Technologist - FindLaw Legal Technology Blog

Technologist - The FindLaw Legal Technology Blog


Last Thursday, the Supreme Court announced changes to the Federal Rules of Criminal Procedure, which govern criminal prosecutions in federal courts. Those amendments would make it easier to serve summons on foreign organizations without a U.S. presence, reduce the time for responding to electronic service, and allow judges to issue warrants for remote searches of electronically stored information outside of their district.

And it's that last change which will likely have the biggest impact, removing a procedural barrier to government investigations and, critics claim, expanding the government's hacking powers.

Are Robots Ethical?

FindLaw columnist Eric Sinrod writes regularly in this section on legal developments surrounding technology and the Internet.

It appears that robots are at least one of the waves of the future. As an example, 23 million of Twitter's user accounts in fact are autonomous Twitterbots. Why? Apparently, they are there to perform research, heighten productivity, and create enjoyment. However, other such bots have been designed with less than pure intentions -- indeed, at times with the goal of wreaking some havoc.

So, where do the ethics lie here? And what happens when humans presently are developing much more complicated and sophisticated "robots" going forward?

It's hard to overestimate the effects social media has had on our lives. Once upon a time, if you wanted to stay in touch with old friends, you had to give them a call -- or at least send them a holiday card. Now, you can simply like their Facebook status. Just a handful of years ago, if you wanted to show off your fancy lunch, you'd have to pull out your Polaroid camera and mail the photos to all your friends. Thankfully, Instagram has solved that problem.

But social media isn't just changing the way we connect to each other, it's having major impacts on how the law is practiced. In a recent post on Huffington Post, Brad Reid, Senior Scholar at the Dean Institute for Corporate Governance and Integrity at Lipscomb University, laid out the ABC's of how social media is impacting the law, from advertising to securities law. Here's a quick take on the list, plus one addition of our own.

You can get married in Klingon, use Google in Klingon, and even stage Hamlet in Klingon. But can you copyright Klingon? CBS and Paramount seem to think so, and they're suing a fan film that makes use of the language, first invented in 1984 for "Star Trek."

Now, a group of linguists is stepping into the legal fight, arguing that Klingon, and other "constructed languages," are real, living forms of communication exempt from copyright law. Their amicus brief is, of course, partly in Klingon.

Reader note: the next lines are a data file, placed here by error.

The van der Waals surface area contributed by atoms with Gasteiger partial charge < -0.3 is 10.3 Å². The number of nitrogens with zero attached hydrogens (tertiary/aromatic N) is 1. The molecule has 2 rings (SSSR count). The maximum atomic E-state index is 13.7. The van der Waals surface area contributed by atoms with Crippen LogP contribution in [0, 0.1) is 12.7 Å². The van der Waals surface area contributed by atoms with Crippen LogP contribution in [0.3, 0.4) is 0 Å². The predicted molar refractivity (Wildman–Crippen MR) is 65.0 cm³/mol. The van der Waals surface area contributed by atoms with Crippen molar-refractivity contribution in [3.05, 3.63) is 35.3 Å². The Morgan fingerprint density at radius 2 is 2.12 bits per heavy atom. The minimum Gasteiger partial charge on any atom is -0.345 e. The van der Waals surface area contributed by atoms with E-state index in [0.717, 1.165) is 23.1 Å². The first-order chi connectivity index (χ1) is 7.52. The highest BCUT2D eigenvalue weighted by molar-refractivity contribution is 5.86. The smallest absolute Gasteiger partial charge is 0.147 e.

Pro se litigants are becoming increasingly common and while some self-represented parties do a pretty respectable job, others do not. Maybe they show up unprepared for their hearing. Or maybe their complaint is hand written. Perhaps they have ... unique views on admiralty law and the federal legal system.

But hey, what can you expect? These litigants don't have years of legal training and much of their legal know-how comes from a Google search -- if that. Thankfully, there's now a simple way for pro se parties to get prepped for court. An online video game developed by law professors at Northeastern University walks the self-represented through the basics of the courtroom -- helping them out long before they show up in their pajamas.

The NSA wants it, eDiscovery professionals are obsessed with it, and your files are secretly full of it. It's metadata, the data about data that's kept in most electronically stored information. And it's had a major impact on the legal field over the past several years.

So when it comes to metadata, you'll want to make sure you know your stuff. With that in mind, here are our top metadata explainers and tips, from the FindLaw archives.

Not sure how you feel about inter partes review, the relatively new administrative process for challenging patents? Neither is the Supreme Court, who struggled during oral arguments yesterday to determine what claims construction standards the Patent and Trademark Office should use in IPR proceedings. The case, Cuozzo Speed Technologies v. Lee, could have long-lasting implications, as the use of inter partes review continues to grow.

Let's take a look at how things went.

FindLaw columnist Eric Sinrod writes regularly in this section on legal developments surrounding technology and the Internet.

It seems like just yesterday that the Ashley Madison site became big news. The Ashley Madison site claimed that it was the world's largest place on the Internet for married people to find adulterous partners. Indeed, the site boasted that it had more than 38 million users. And importantly, the Ashley Madison site claimed that people looking for affairs could do so anonymously. Unfortunately for Ashley Madison users, the site was hacked in July, 2015, and some of the personally identifiable information of some of the site's users was leaked.

It was a very techie day in the Supreme Court today, as the Court heard oral arguments in the only two tech-related cases of the year. In the first, Kirtsaeng v. John Wiley and Sons, the Court debated whether attorney's fees in copyright litigation should be awarded when a prevailing defendant has advanced the interests of the Copyright Act, or more restrictively, when they have resisted unreasonable litigation.

Let's take a look at how the arguments went.

Tech up or Die: Law Firms Survive Better With Technology

Luddites take note: technology ought not be shunned, but embraced. Becoming comfortable and current with tech is increasingly a determinant in how likely your firm is to survive over the long term.

And it's not even just about how competent your firm actually is, either. Even client perceptions can be crucial.